Britons weighing up whether they should go ahead with their summer holiday plans should consider whether they will face restrictions when they arrive, Exeter University senior clinical lecturer Dr David Strain said.
Portugal is ‘unlikely’ to see a return of measures, such as face masks and social distancing, because they have just been through a wave fuelled by the BA.4 and BA.5 Covid strains, he said.
Covid cases are at a two-month high in Germany, with infections jumping 49.7 per cent in the last fortnight, from 715 to 1,070 positive tests logger per million people.
Britons arriving in Germany have not had to show proof of vaccination, recovery from the virus or a negative test to enter the country.
However, surgical FFP2 face masks are required on public transport. And Chancellor Olaf Scholz this week warned that face masks ‘will play a bigger role’ in the coming months than they currently do.
Virus infections in Italy have soared to a five-month high in Italy.
Some 1,293 people tested positive per day in the week to July 4 — up 36.8 per cent in a fortnight.
Covid waves in the country have followed a similar pattern to that in the UK, with waves peaking in January and March before beginning to rise again in June.
Those landing in the country have not been required to show proof of vaccination or a negative test since June 1. However, masks are required on public transport and those who test positive in the country must isolate for one week.
Health Minister Roberto Speranza this week told local media that ‘anyone who is infected must stay at home’, saying it was ‘unimaginable’ that the 650,000 isolating should be able to ‘move around’.
Greece is logging one of the highest infection rates in Europe, with 1,441 daily cases per million people in the last week — more the double the 681 logged two weeks ago. Infections are at their highest rate for three months.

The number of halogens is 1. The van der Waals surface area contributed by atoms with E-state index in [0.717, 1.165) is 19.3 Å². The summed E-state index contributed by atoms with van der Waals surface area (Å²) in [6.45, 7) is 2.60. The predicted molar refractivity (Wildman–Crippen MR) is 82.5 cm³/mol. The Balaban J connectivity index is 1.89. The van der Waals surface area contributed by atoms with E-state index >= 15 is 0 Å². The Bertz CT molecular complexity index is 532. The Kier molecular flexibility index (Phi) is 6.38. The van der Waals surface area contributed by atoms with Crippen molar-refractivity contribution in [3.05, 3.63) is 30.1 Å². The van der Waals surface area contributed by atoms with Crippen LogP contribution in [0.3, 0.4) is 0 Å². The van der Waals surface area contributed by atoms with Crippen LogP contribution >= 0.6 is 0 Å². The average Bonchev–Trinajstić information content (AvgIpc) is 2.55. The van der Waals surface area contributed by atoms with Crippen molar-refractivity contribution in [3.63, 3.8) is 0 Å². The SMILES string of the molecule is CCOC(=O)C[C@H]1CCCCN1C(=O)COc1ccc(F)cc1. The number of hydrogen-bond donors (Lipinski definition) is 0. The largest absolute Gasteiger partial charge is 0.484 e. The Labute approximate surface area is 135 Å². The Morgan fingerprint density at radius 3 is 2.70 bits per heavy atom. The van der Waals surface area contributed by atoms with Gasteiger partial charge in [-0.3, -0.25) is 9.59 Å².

Those arriving in the country no longer need display their vaccination status or a negative test. However, face masks are required on public transport, including on cruise ships, yachts and ferries used to explore the island.
Greece’s National Public Health Organization reports that infections are rising their fastest in tourist hotspots, including Crete, and the Ionian and South Aegean islands.
Cases of the coronavirus are ticking upwards in Croatia. The nation has seen infections nearly triple from 74 per million people per day to 210.
Egypt has reported zero Covid infections for more than two months.
Virus infections are rising sharply in Turkey. The country logged 141 infections per million people yesterday — nearly 11 times more than the 13 it recorded two weeks earlier.
Cases had been trending downwards in Turkey since January, when infections soared to pandemic highs of 1,216 per million.
Covid cases are trending upwards in Tunisia, where 66 people per million tested positive per day in the week to June 29 — the latest date figures are available for.
For comparison, the country logged just 11 infections per day a fortnight earlier — a sixth of the current level.
Morocco is in the midst of a fourth wave, logging 80 infections per million people. Cases have double from 40 a fortnight ago and are at a five-month high and half the level of the Omicron-fuelled January peak.
Infections are ticking upwards in the US, where 308 people per million tested positive yesterday, up eight per cent in the last fortnight.
Positive tests have been on the rise since April, after they plummeted to 80 per million, compared to 2,424 per million in January at the height of the Omicron wave.